-PC/Mac I’m not sure how this happened, but suddenly I have two very good RPGs to play on my Mac. Of course, I don’t have time to play either of them, but they’re both downloaded anyway, just in case. One of them is Pillars of Eternity II: Deadfire which added turn-based combat support in a patch mid-January. The other is the one right up there in the headline. Divinity: Original Sin 2 has just been released for Mac.
PC We don’t post a lot about bundles and sales here. I largely agreed with simulation maven and long-time indie dev Cliff Harris that unplayed games are a blight upon developers and players alike, and that we might all be better off if we just paid full price for games we really want and then played the mess out of them. My moral authority on this topic, however, is about nil: I have literally dozens of unplayed games installed on my PC, hundreds I’ll never touch in my Steam library, and, even after the 32 bit app-ocalypse, enough mobile games to last me a lifetime, if push came to shove.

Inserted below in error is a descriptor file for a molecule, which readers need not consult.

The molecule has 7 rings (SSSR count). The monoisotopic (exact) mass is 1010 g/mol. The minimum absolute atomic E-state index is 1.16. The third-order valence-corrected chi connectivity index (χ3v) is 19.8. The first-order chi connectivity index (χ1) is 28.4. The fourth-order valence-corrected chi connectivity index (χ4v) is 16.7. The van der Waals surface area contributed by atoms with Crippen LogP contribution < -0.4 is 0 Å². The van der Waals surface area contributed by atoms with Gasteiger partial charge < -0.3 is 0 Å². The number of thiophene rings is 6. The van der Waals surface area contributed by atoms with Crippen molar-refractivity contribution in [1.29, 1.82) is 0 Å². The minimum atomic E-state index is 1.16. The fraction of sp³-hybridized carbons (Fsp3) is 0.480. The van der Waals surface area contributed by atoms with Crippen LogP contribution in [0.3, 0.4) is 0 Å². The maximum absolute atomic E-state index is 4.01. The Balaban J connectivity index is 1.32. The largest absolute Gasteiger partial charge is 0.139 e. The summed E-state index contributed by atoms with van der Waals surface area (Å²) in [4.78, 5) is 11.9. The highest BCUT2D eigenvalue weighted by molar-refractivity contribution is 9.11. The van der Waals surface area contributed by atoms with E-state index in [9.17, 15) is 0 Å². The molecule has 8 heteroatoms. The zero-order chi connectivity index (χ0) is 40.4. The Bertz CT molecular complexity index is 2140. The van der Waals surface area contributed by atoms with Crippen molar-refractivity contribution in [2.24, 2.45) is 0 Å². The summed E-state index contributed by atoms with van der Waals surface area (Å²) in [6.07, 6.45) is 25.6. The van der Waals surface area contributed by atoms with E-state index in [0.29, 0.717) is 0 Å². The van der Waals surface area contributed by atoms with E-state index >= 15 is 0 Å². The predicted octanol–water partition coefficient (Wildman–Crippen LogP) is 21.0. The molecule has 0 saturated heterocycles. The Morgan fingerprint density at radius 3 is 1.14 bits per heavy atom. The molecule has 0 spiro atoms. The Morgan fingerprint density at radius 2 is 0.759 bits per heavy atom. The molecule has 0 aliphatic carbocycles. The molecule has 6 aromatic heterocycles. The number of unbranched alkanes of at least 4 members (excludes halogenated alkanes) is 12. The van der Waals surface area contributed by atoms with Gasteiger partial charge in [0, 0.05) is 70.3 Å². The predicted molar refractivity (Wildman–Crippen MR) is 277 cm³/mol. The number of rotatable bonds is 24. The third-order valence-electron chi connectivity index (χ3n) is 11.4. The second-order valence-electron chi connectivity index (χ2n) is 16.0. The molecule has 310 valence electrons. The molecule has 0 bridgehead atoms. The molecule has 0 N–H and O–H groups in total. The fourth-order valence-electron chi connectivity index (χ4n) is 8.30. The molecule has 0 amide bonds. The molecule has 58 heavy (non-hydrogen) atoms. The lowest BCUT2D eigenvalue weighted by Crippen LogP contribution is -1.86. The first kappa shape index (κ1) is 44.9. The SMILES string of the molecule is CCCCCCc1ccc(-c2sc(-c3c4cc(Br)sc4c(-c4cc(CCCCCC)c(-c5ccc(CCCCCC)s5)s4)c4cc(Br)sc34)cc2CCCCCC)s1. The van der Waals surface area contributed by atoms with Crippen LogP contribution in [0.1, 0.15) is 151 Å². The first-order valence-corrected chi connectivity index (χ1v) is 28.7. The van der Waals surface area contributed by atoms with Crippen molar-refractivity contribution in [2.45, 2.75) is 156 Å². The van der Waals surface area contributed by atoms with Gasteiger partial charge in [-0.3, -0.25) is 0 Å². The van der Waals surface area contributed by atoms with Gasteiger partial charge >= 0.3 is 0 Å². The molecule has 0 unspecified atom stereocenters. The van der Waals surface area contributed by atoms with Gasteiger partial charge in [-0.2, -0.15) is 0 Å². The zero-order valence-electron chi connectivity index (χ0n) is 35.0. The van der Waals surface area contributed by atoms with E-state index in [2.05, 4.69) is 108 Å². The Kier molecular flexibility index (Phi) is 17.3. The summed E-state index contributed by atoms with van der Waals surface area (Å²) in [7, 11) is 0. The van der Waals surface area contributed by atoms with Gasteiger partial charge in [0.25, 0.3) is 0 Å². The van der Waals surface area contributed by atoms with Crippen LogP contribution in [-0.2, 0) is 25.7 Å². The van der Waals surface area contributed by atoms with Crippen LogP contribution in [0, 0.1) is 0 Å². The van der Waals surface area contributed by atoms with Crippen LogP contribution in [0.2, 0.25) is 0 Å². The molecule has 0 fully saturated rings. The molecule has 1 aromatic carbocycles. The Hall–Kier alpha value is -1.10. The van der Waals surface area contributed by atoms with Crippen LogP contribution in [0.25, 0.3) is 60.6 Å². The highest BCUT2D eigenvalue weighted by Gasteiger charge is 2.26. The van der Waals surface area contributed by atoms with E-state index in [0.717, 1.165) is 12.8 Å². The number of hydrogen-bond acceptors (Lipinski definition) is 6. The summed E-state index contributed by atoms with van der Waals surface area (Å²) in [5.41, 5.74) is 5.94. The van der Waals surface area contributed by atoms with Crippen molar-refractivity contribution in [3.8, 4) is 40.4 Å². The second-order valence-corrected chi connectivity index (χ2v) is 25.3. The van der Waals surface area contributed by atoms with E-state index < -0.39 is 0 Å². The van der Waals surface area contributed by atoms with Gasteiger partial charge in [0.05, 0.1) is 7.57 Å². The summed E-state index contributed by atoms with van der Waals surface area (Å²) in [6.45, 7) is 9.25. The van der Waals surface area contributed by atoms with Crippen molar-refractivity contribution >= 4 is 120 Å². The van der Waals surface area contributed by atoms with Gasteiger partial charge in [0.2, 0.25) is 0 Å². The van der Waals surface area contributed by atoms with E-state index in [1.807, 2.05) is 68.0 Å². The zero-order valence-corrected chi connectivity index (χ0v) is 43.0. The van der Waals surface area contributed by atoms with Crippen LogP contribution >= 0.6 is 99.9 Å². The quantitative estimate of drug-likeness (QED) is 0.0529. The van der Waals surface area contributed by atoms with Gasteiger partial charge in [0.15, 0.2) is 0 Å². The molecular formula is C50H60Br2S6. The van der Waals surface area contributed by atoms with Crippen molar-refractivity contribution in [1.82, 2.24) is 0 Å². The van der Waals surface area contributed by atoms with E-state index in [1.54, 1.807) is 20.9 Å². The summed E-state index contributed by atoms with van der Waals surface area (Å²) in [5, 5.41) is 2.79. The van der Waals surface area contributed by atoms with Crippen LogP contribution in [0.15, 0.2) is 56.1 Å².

PC/Mac/Linux Last Friday we returned to our weekly glimpse into the future and I stated that I would be playing the hell out of Divinity: Original Sin 2. Well, I lied. I didn’t even open D:OS2 all weekend. I have a good excuse, though. You see, no one told me that a little card game called Slay the Spire had left Early Access last Thursday. If I’d known, I would have been forthcoming with the fact that I planned on playing the living hell out of Slay the Spire all weekend long.
PC Mystic Vale from Alderac Entertainment Group and Nomad Games has been available on Early Access since late 2018. Today we learned that it’s breaking free from its beta shackles and heading out into the real world. On Thursday, January 31, Mystic Vale will have its official launch for PC on Steam.